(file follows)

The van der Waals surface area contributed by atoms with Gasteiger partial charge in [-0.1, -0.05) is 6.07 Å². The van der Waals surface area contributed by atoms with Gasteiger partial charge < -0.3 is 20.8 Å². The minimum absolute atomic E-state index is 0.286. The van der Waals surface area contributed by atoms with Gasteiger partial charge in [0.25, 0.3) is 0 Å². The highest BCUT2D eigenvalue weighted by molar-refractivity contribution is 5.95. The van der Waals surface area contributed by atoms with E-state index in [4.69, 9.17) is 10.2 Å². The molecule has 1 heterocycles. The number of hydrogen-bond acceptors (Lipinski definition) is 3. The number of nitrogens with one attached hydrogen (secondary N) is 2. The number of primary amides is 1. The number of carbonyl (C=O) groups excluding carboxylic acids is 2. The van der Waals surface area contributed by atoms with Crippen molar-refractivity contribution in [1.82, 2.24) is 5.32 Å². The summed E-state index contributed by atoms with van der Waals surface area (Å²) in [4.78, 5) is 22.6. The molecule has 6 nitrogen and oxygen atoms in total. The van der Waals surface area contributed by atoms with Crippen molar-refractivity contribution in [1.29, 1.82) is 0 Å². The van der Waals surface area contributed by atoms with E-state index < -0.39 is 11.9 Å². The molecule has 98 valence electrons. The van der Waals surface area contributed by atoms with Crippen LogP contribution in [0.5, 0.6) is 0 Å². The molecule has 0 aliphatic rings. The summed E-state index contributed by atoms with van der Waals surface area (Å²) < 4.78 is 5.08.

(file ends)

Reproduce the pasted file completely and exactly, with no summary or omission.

The van der Waals surface area contributed by atoms with Gasteiger partial charge in [-0.1, -0.05) is 6.07 Å². The van der Waals surface area contributed by atoms with Gasteiger partial charge < -0.3 is 20.8 Å². The minimum absolute atomic E-state index is 0.286. The van der Waals surface area contributed by atoms with Gasteiger partial charge in [0.25, 0.3) is 0 Å². The highest BCUT2D eigenvalue weighted by molar-refractivity contribution is 5.95. The van der Waals surface area contributed by atoms with E-state index in [4.69, 9.17) is 10.2 Å². The molecule has 1 heterocycles. The number of hydrogen-bond acceptors (Lipinski definition) is 3. The number of nitrogens with one attached hydrogen (secondary N) is 2. The number of primary amides is 1. The number of carbonyl (C=O) groups excluding carboxylic acids is 2. The van der Waals surface area contributed by atoms with Crippen molar-refractivity contribution in [1.82, 2.24) is 5.32 Å². The summed E-state index contributed by atoms with van der Waals surface area (Å²) in [4.78, 5) is 22.6. The molecule has 6 nitrogen and oxygen atoms in total. The van der Waals surface area contributed by atoms with Crippen molar-refractivity contribution in [1.29, 1.82) is 0 Å². The van der Waals surface area contributed by atoms with E-state index < -0.39 is 11.9 Å². The molecule has 98 valence electrons. The van der Waals surface area contributed by atoms with Crippen LogP contribution in [0.5, 0.6) is 0 Å². The molecule has 0 aliphatic rings. The summed E-state index contributed by atoms with van der Waals surface area (Å²) < 4.78 is 5.08.